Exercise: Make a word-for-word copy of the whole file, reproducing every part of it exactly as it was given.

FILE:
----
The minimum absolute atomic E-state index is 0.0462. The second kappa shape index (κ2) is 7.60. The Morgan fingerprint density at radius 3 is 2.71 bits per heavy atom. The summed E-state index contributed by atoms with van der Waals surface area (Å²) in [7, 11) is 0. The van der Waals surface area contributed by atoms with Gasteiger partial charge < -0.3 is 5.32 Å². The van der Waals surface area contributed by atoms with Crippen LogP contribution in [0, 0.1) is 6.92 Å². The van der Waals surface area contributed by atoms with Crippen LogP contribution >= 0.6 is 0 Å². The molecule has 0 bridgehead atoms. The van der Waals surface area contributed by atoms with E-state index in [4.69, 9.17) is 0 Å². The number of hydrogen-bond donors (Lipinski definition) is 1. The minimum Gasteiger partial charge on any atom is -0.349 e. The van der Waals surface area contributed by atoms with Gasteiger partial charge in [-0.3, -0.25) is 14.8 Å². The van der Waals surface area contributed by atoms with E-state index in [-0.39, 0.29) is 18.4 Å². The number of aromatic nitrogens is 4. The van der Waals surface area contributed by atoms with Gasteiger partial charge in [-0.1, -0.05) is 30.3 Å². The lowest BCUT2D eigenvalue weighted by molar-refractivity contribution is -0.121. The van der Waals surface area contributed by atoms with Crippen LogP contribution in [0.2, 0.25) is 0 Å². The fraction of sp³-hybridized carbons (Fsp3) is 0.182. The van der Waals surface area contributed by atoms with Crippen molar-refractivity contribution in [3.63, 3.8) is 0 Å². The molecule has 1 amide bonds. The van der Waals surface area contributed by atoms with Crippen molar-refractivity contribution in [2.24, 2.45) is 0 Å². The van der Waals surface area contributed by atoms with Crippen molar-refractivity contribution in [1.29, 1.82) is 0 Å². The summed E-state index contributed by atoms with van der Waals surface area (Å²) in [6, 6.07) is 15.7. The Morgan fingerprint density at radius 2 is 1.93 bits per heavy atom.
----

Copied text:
The minimum absolute atomic E-state index is 0.0462. The second kappa shape index (κ2) is 7.60. The Morgan fingerprint density at radius 3 is 2.71 bits per heavy atom. The summed E-state index contributed by atoms with van der Waals surface area (Å²) in [7, 11) is 0. The van der Waals surface area contributed by atoms with Gasteiger partial charge < -0.3 is 5.32 Å². The van der Waals surface area contributed by atoms with Crippen LogP contribution in [0, 0.1) is 6.92 Å². The van der Waals surface area contributed by atoms with Crippen LogP contribution >= 0.6 is 0 Å². The molecule has 0 bridgehead atoms. The van der Waals surface area contributed by atoms with E-state index in [4.69, 9.17) is 0 Å². The number of hydrogen-bond donors (Lipinski definition) is 1. The minimum Gasteiger partial charge on any atom is -0.349 e. The van der Waals surface area contributed by atoms with Gasteiger partial charge in [-0.3, -0.25) is 14.8 Å². The van der Waals surface area contributed by atoms with E-state index in [-0.39, 0.29) is 18.4 Å². The number of aromatic nitrogens is 4. The van der Waals surface area contributed by atoms with Gasteiger partial charge in [-0.1, -0.05) is 30.3 Å². The lowest BCUT2D eigenvalue weighted by molar-refractivity contribution is -0.121. The van der Waals surface area contributed by atoms with Crippen LogP contribution in [0.2, 0.25) is 0 Å². The fraction of sp³-hybridized carbons (Fsp3) is 0.182. The van der Waals surface area contributed by atoms with Crippen molar-refractivity contribution in [3.63, 3.8) is 0 Å². The molecule has 1 amide bonds. The van der Waals surface area contributed by atoms with Crippen molar-refractivity contribution in [2.24, 2.45) is 0 Å². The van der Waals surface area contributed by atoms with Crippen molar-refractivity contribution in [1.29, 1.82) is 0 Å². The summed E-state index contributed by atoms with van der Waals surface area (Å²) in [6, 6.07) is 15.7. The Morgan fingerprint density at radius 2 is 1.93 bits per heavy atom.